Applying other newly-learned skills, we spent a bit of time practicing how to take care of a flat tire. Removing our front wheel, we deflated our perfectly good tube, removed it, replaced it (with itself, since it was still good), and went through the exercise of re-seeding the tire and inflating the tube once more. Great practice, under the watchful eyes of our coaches, and without any of the stress of being stranded by the roadside.

Wilderness Adventure at Eagle Landing being an outdoor education center, there are all kinds of activities designed to challenge campers. Last year, we did the zip line, and this year, we did the "ropes course", which is to say, we walked across a very wobbly bridge (safely protected by a harness and rope & pulley system) while our friends cheered on. Not my proudest moment (I wobbled significantly), but loads of fun! Dolores earned the top prize based on speed AND style - unanimous decision.

The last evening's celebrations went by too fast. The celebrations were, in all honesty, on the tame side - tired as we were, and aware that we had one last ride to look forward to the very next morning, we took it easy. Dinner, football (go Alabama!), and the friendly, warm chitchat of Diva Camp made for a great evening. Plans for a cornhole tournament, camp fire and movie fell by the wayside - we were just too tired...

Sunday was once again sunny and crisp, and we covered as many body parts as we could before heading out for our last ride. Forty-five minutes out, then back, along our favorite roads. Contrary to last year's "Sunday ride", when I had nothing left – nothing at all – I felt very strong on Sunday, and had a blast! Our pace line was fun, the conversation was good, and the riding was smooth. On the way back, seeing a short descent followed by a punchy climb, I accelerated on the descent with the hope that my momentum would get me to the top of the hill. Pushing a big gear, I passed everybody, got to the top, and sat up, expecting everyone to come swarming behind me. Nothing, no one... I started pedaling again, slowly. But then, it was just too much fun, I had to push. After a couple of minutes, coach Melinda caught up to me, and we started our own little two-women pace line. Ah, the joy...!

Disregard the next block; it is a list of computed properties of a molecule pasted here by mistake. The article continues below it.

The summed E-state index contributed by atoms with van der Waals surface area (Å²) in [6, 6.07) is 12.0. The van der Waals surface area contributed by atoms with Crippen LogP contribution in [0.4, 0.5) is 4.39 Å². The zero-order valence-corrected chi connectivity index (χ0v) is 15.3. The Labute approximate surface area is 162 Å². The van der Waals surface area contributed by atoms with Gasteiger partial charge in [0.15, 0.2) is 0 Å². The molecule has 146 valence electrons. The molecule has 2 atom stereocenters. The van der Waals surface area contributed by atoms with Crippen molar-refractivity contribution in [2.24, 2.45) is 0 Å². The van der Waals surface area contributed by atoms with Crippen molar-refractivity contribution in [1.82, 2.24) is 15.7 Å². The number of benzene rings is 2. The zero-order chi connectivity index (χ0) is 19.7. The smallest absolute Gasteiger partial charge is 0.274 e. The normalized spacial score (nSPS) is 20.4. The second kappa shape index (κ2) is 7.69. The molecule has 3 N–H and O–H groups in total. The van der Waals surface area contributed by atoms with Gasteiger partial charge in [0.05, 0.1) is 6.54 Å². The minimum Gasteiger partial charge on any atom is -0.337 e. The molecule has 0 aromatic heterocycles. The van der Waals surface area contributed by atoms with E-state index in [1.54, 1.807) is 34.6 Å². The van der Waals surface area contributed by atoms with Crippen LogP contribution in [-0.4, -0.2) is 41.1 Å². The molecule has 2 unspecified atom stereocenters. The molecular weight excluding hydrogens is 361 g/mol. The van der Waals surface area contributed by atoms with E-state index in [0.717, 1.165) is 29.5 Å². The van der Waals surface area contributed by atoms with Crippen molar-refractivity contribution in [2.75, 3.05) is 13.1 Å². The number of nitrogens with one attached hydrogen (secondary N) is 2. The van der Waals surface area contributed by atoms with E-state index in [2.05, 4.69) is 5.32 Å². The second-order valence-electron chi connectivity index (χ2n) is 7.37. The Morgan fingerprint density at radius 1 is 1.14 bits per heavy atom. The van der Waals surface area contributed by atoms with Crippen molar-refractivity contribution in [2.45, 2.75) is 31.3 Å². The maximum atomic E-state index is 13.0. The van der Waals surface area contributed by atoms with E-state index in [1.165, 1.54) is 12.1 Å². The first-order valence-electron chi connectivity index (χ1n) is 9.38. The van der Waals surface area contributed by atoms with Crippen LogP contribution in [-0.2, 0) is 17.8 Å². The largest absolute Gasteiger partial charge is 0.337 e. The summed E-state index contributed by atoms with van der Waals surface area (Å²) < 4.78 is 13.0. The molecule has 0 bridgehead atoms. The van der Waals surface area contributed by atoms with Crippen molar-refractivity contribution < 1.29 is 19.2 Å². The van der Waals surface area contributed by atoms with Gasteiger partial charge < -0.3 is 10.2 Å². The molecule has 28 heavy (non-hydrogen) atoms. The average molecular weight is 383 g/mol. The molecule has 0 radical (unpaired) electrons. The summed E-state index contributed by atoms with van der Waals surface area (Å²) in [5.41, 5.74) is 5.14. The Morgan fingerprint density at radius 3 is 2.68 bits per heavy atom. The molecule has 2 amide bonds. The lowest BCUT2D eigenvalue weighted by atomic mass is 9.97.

We eventually waited at the church corner to reunite with our group, and crossed the road to climb the last short hill. At the top, Melinda told me to wait before going down to camp. Melinda and Terry had decided I should go down the hill on Terry's wheel, with Melinda behind me. It took me a few seconds (and some wasted meters...) to grasp the concept of getting RIGHT on Terry's wheel at speed, but soon I was traveling 32mph a mere few inches behind him. We reached camp too soon – I wanted to keep going, and was on the verge of yelling "faster!!!" as I was getting the hang of this. Too bad the hill wasn't longer or steeper...

Sunday afternoon at camp is always a sad event for me. We had a nice lunch, and shared one last story about the rides we'd done, but too soon, it was time to say good-bye. Ever seen 20 women and 4 men hugging good-bye emotionally? Yes, the men get emotional too... Admit it, boys, you don't like saying good-bye any more than we do.

As we embarked on the trip home, in directions as far and varied as Atlanta, Charlotte, Raleigh, Reading, Toronto and Alaska, I know that all of us relived the great moments of the last four days. For each of us, the cycling experience was different – for some, it was in the challenge of riding in a pace line for the first time; for others, it was facing the toughest climb they'd ever attempted; and for me, it was in discovering the pure joy of descending without fear. But for all of us, the Diva Camp experience was also in the friendships we made, the lasting confidence we gained, and the inevitable sense of empowerment that comes from challenging oneself and succeeding at pushing the boundaries of one’s comfort zone.

Thank you all, my fellow Diva Campers, and thank you, my friends from TotalCyclist, Chad, Terry, Melinda, Tom, Alison, Mark, Marianne and Hannah, for your flawless logistics, great organization, and relentless positive energy and coaching. Can't wait to be a little kid at camp again...

1 comment:

  1. Wonderful recap. And you my friend are one of the best things about Diva Camp! You challenge me to go faster, climb harder, and descend with more confidence. Can't wait to climb Potts with you again next year!